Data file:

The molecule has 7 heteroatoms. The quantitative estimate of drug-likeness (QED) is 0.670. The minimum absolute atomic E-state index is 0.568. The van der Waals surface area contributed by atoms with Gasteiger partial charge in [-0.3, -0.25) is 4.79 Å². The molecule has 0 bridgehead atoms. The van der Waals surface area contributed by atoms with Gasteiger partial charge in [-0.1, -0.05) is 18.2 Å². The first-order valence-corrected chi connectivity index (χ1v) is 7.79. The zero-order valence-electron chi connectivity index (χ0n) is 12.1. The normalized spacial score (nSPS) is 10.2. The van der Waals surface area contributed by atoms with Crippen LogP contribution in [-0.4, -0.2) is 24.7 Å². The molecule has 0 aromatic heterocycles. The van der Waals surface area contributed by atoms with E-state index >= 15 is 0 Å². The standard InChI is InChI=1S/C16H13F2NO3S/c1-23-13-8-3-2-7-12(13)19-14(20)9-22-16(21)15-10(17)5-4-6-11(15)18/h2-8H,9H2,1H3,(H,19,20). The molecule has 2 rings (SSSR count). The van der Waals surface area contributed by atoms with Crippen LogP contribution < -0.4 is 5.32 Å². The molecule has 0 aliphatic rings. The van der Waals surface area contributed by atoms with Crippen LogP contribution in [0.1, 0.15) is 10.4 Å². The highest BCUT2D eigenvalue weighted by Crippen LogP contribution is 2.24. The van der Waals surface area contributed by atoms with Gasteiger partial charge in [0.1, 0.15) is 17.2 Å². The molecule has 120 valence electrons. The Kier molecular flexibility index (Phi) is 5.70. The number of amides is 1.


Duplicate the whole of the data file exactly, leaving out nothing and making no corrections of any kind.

The molecule has 7 heteroatoms. The quantitative estimate of drug-likeness (QED) is 0.670. The minimum absolute atomic E-state index is 0.568. The van der Waals surface area contributed by atoms with Gasteiger partial charge in [-0.3, -0.25) is 4.79 Å². The molecule has 0 bridgehead atoms. The van der Waals surface area contributed by atoms with Gasteiger partial charge in [-0.1, -0.05) is 18.2 Å². The first-order valence-corrected chi connectivity index (χ1v) is 7.79. The zero-order valence-electron chi connectivity index (χ0n) is 12.1. The normalized spacial score (nSPS) is 10.2. The van der Waals surface area contributed by atoms with Crippen LogP contribution in [-0.4, -0.2) is 24.7 Å². The molecule has 0 aromatic heterocycles. The van der Waals surface area contributed by atoms with E-state index >= 15 is 0 Å². The standard InChI is InChI=1S/C16H13F2NO3S/c1-23-13-8-3-2-7-12(13)19-14(20)9-22-16(21)15-10(17)5-4-6-11(15)18/h2-8H,9H2,1H3,(H,19,20). The molecule has 2 rings (SSSR count). The van der Waals surface area contributed by atoms with Crippen LogP contribution < -0.4 is 5.32 Å². The molecule has 0 aliphatic rings. The van der Waals surface area contributed by atoms with Crippen LogP contribution in [0.1, 0.15) is 10.4 Å². The highest BCUT2D eigenvalue weighted by Crippen LogP contribution is 2.24. The van der Waals surface area contributed by atoms with Gasteiger partial charge in [0.1, 0.15) is 17.2 Å². The molecule has 120 valence electrons. The Kier molecular flexibility index (Phi) is 5.70. The number of amides is 1.